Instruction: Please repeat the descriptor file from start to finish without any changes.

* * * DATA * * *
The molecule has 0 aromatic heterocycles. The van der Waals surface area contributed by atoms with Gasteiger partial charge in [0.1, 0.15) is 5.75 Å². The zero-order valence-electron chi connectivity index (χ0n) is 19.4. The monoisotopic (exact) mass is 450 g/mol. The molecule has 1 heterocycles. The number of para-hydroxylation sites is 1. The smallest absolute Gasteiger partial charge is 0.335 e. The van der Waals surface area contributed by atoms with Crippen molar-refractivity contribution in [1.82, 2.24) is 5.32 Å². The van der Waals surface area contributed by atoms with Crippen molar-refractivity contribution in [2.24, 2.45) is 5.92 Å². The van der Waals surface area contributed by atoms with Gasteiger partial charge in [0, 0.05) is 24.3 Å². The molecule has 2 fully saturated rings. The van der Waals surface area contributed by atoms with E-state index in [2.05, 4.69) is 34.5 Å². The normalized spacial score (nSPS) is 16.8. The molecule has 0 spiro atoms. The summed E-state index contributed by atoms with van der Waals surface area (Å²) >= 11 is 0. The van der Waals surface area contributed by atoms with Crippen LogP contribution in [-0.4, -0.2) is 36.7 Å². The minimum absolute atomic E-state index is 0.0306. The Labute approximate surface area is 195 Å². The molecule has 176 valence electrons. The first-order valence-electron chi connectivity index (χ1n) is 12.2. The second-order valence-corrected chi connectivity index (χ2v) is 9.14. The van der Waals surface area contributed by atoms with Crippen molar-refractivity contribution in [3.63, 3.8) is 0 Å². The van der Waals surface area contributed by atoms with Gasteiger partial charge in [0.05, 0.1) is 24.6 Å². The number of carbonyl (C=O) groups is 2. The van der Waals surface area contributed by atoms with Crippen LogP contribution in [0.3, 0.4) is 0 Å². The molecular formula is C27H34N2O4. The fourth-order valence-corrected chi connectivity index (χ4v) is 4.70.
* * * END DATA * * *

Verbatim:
The molecule has 0 aromatic heterocycles. The van der Waals surface area contributed by atoms with Gasteiger partial charge in [0.1, 0.15) is 5.75 Å². The zero-order valence-electron chi connectivity index (χ0n) is 19.4. The monoisotopic (exact) mass is 450 g/mol. The molecule has 1 heterocycles. The number of para-hydroxylation sites is 1. The smallest absolute Gasteiger partial charge is 0.335 e. The van der Waals surface area contributed by atoms with Crippen molar-refractivity contribution in [1.82, 2.24) is 5.32 Å². The van der Waals surface area contributed by atoms with Crippen molar-refractivity contribution in [2.24, 2.45) is 5.92 Å². The van der Waals surface area contributed by atoms with Gasteiger partial charge in [0, 0.05) is 24.3 Å². The molecule has 2 fully saturated rings. The van der Waals surface area contributed by atoms with E-state index in [2.05, 4.69) is 34.5 Å². The normalized spacial score (nSPS) is 16.8. The molecule has 0 spiro atoms. The summed E-state index contributed by atoms with van der Waals surface area (Å²) >= 11 is 0. The van der Waals surface area contributed by atoms with Crippen LogP contribution in [-0.4, -0.2) is 36.7 Å². The minimum absolute atomic E-state index is 0.0306. The Labute approximate surface area is 195 Å². The molecule has 176 valence electrons. The first-order valence-electron chi connectivity index (χ1n) is 12.2. The second-order valence-corrected chi connectivity index (χ2v) is 9.14. The van der Waals surface area contributed by atoms with Crippen molar-refractivity contribution in [3.63, 3.8) is 0 Å². The van der Waals surface area contributed by atoms with Gasteiger partial charge in [0.05, 0.1) is 24.6 Å². The number of carbonyl (C=O) groups is 2. The van der Waals surface area contributed by atoms with Crippen LogP contribution in [0.3, 0.4) is 0 Å². The molecular formula is C27H34N2O4. The fourth-order valence-corrected chi connectivity index (χ4v) is 4.70.